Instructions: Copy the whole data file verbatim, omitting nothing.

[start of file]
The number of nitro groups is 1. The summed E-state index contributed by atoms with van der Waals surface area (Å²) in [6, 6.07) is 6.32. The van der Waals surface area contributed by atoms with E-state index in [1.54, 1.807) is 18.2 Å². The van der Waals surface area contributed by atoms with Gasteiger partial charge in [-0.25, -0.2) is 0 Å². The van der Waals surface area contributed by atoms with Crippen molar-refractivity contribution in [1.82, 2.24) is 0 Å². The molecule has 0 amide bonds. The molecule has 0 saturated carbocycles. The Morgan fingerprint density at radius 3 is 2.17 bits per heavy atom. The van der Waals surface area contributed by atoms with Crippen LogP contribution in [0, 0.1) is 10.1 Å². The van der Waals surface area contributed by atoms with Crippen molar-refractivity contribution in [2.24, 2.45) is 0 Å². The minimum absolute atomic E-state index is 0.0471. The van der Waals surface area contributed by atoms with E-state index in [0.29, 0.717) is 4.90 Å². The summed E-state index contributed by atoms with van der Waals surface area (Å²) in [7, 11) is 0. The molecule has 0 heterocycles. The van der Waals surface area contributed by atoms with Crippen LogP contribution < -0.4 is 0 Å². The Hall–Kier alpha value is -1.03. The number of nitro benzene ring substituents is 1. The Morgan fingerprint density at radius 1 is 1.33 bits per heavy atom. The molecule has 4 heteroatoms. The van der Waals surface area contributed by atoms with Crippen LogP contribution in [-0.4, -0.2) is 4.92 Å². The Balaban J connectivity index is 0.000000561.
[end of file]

The number of nitro groups is 1. The summed E-state index contributed by atoms with van der Waals surface area (Å²) in [6, 6.07) is 6.32. The van der Waals surface area contributed by atoms with E-state index in [1.54, 1.807) is 18.2 Å². The van der Waals surface area contributed by atoms with Gasteiger partial charge in [-0.25, -0.2) is 0 Å². The van der Waals surface area contributed by atoms with Crippen molar-refractivity contribution in [1.82, 2.24) is 0 Å². The molecule has 0 amide bonds. The molecule has 0 saturated carbocycles. The Morgan fingerprint density at radius 3 is 2.17 bits per heavy atom. The van der Waals surface area contributed by atoms with Crippen LogP contribution in [0, 0.1) is 10.1 Å². The van der Waals surface area contributed by atoms with Crippen molar-refractivity contribution in [2.24, 2.45) is 0 Å². The minimum absolute atomic E-state index is 0.0471. The van der Waals surface area contributed by atoms with E-state index in [0.29, 0.717) is 4.90 Å². The summed E-state index contributed by atoms with van der Waals surface area (Å²) in [7, 11) is 0. The molecule has 0 heterocycles. The van der Waals surface area contributed by atoms with Crippen LogP contribution < -0.4 is 0 Å². The Hall–Kier alpha value is -1.03. The number of nitro benzene ring substituents is 1. The Morgan fingerprint density at radius 1 is 1.33 bits per heavy atom. The molecule has 4 heteroatoms. The van der Waals surface area contributed by atoms with Crippen LogP contribution in [-0.4, -0.2) is 4.92 Å². The Balaban J connectivity index is 0.000000561.